Archive for the ‘AIA Patent Reform’ Category

Takeaways from Chisum Patent Academy’s 2016 Seminars

Tuesday, August 16th, 2016

A guest post from Chisum Patent Academy.

On August 4-5 and 8-9, 2016 the Chisum Patent Academy held two advanced patent law roundtable seminars at the historic Mayflower Park Hotel in Seattle, Washington. In addition to covering recent “blockbuster” court decisions, our primary focus was “The Brave New World of IPR.” We emphasized repeatedly that the law and procedure of inter partes review is a moving target. The Federal Circuit reaffirmed that on Friday, August 12, when it granted rehearing en banc in one of the IPR claim amendment cases analyzed during our seminar, In re Aqua Products, 823 F.3d 1369 (Fed. Cir. May 25, 2016).


USPTO Publishes Extensive Examination Guidelines for 35 U.S.C. 102 and 103

Thursday, February 14th, 2013

On February 14, 2013, the PTO published extensive Examination Guidelines for examination of applications filed after March 16, 2013, under 102 and 103 as amended by the AIA. Given the debates, if not confusion, that arose following the publication of the proposed rules with public comments regarding certain provisions of 102, these guidelines should provide some clarity as we prepare to go “out of the gate” after March 16th. Pay particular attention to the last section, which discusses “transition applications.” Happy Valentine’s Day!

Examination Guidelines

USPTO Publishes Rule Package on AIA Administrative Trials

Tuesday, August 14th, 2012

While this is primarily a biotechnology patent law blog, the USPTO’s high level of rule making activity deserves attention, as it will affect us all after the September 16th deadline for implementing many of the new features of the AIA passes. Today, the PTO publishes over two hundred pages of regulations, guidelines and “Rules of Practice’ regarding Inter Partes Review, Post-Grant Review, the Transitional Program [to attack] Business Method Patents, Supplemental Examination (to “purge inequitable conduct”) and the new procedures by which a person having rights to the invention can file an application in lieu of the inventor(s).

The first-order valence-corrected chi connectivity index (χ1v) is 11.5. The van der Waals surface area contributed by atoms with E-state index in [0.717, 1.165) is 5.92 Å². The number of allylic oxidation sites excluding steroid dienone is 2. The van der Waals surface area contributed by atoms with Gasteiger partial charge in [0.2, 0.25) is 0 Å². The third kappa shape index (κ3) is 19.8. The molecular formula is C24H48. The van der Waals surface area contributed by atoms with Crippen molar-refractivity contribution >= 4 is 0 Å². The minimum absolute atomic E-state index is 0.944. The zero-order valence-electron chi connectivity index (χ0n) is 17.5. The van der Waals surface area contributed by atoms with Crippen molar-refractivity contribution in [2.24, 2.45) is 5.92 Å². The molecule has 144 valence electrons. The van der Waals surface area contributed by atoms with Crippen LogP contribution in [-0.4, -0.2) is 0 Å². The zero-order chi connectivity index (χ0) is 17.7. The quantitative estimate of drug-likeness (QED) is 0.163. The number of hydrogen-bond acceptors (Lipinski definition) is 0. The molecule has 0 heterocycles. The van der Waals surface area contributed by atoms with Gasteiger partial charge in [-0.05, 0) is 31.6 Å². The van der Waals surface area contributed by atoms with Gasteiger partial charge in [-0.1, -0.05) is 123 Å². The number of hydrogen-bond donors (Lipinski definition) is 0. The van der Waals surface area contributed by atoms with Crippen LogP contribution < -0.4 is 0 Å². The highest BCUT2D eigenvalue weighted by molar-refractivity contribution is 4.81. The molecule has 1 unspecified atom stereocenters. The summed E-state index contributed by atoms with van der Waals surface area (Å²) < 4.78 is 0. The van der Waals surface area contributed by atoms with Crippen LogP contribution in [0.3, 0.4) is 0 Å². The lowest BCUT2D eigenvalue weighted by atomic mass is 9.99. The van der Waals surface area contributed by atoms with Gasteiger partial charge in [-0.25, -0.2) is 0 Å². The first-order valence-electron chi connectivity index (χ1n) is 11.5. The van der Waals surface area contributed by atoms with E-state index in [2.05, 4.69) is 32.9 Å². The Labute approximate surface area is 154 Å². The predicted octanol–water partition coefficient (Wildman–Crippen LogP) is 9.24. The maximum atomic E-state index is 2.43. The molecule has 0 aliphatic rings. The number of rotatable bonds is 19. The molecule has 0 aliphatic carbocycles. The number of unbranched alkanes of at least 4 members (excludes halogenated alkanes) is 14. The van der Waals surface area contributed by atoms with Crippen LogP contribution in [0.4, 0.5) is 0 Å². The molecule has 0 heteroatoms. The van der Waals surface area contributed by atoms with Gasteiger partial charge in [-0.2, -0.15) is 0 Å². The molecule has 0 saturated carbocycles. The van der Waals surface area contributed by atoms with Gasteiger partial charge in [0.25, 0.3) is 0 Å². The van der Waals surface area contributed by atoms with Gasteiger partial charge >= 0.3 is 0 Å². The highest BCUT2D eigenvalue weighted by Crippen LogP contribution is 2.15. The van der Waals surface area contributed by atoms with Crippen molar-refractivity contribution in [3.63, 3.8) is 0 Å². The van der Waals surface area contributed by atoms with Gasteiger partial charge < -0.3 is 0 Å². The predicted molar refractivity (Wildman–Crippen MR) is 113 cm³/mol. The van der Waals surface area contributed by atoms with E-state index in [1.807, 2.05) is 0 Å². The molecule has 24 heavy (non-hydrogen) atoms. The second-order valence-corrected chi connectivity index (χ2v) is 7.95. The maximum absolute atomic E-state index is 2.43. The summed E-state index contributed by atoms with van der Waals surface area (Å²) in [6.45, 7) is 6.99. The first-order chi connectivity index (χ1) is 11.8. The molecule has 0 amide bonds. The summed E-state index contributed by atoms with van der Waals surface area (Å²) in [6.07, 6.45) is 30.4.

Below are links to the six USPTO Federal Register Notices –

Changes to Implement Inter Partes Review Proceedings, Post-Grant Review Proceedings, etc.

Changes to Implement Inventor’s Oath or Declaration Provisions of Leahy-Smith America Invents Act

Changes to Implement Supplemental Examination Provisions of Leahy-Smith America Invents Act and Revise Reexamination Fees

Office Patent Trial Practice Guide

Rules of Practice for Trials before Patent Trial and Appeal Board and Judicial Review of Decisions

Transitional Program for Covered Business Method Patents: Definitions of Covered Business Method Patent and Technological Invention

Will Universities Benefit from their Micro Entity Applicants?

Monday, June 11th, 2012

In an introductory post on the USPTO’s proposed rules: “Changes to Implement Micro Entity Status for Paying Patent Fees,” 77 Fed. Reg. 31806 (May 30 2010), my partner, Gary Speier, spent some time on new 35 USC 123(a), which defines a micro entity as an applicant (an “individual”) who qualifies as a small entity under 37 CFR 1.27; has not been named as an inventor on more than four previously filed applications, not counting foreign filings or provisionals, did not, in the year previous to the year in which the fee is paid, have a gross income greater than three times the median household income of the preceding year, and has not assigned and is not under an obligation to assign to a higher income entity.

Micro entities will receive a 75% reduction in fees related to filing, searching, examining, issuing and appealing patent applications and maintaining patents. Remember, micro entities are individual inventor-applicants but, in a situation in which they are university employees, and assign to their universities, it is the universities who will be paying the patent fees, and that will benefit from the micro entity status of their employees. Or will they?